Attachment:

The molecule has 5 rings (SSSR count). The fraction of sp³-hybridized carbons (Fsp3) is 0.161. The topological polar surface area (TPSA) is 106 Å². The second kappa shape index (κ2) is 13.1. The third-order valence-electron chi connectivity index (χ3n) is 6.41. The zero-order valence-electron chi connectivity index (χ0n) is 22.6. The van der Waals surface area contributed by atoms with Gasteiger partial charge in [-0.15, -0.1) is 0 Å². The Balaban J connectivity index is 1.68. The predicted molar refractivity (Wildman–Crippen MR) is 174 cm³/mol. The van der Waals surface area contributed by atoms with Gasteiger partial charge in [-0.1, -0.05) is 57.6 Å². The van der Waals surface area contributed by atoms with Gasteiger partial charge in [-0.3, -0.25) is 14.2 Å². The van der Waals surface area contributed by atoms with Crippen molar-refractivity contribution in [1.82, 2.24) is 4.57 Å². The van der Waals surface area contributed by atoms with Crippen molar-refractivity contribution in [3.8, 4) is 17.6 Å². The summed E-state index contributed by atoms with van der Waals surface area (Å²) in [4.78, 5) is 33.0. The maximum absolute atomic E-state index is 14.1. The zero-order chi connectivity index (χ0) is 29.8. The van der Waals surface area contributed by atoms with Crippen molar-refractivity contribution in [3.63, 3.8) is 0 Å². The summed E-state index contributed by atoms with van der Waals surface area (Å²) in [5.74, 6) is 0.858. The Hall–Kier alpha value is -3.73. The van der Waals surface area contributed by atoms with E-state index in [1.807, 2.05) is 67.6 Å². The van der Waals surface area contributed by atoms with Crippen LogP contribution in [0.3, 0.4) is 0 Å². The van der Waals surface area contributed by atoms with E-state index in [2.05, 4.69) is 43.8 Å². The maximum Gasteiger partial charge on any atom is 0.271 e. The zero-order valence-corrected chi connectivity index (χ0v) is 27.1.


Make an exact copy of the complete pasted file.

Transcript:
The molecule has 5 rings (SSSR count). The fraction of sp³-hybridized carbons (Fsp3) is 0.161. The topological polar surface area (TPSA) is 106 Å². The second kappa shape index (κ2) is 13.1. The third-order valence-electron chi connectivity index (χ3n) is 6.41. The zero-order valence-electron chi connectivity index (χ0n) is 22.6. The van der Waals surface area contributed by atoms with Gasteiger partial charge in [-0.15, -0.1) is 0 Å². The Balaban J connectivity index is 1.68. The predicted molar refractivity (Wildman–Crippen MR) is 174 cm³/mol. The van der Waals surface area contributed by atoms with Gasteiger partial charge in [-0.1, -0.05) is 57.6 Å². The van der Waals surface area contributed by atoms with Gasteiger partial charge in [-0.3, -0.25) is 14.2 Å². The van der Waals surface area contributed by atoms with Crippen molar-refractivity contribution in [1.82, 2.24) is 4.57 Å². The van der Waals surface area contributed by atoms with Crippen molar-refractivity contribution in [3.8, 4) is 17.6 Å². The summed E-state index contributed by atoms with van der Waals surface area (Å²) in [4.78, 5) is 33.0. The maximum absolute atomic E-state index is 14.1. The zero-order chi connectivity index (χ0) is 29.8. The van der Waals surface area contributed by atoms with Crippen molar-refractivity contribution in [3.63, 3.8) is 0 Å². The summed E-state index contributed by atoms with van der Waals surface area (Å²) in [5.74, 6) is 0.858. The Hall–Kier alpha value is -3.73. The van der Waals surface area contributed by atoms with E-state index in [1.807, 2.05) is 67.6 Å². The van der Waals surface area contributed by atoms with Crippen LogP contribution in [0.3, 0.4) is 0 Å². The van der Waals surface area contributed by atoms with E-state index in [2.05, 4.69) is 43.8 Å². The maximum Gasteiger partial charge on any atom is 0.271 e. The zero-order valence-corrected chi connectivity index (χ0v) is 27.1.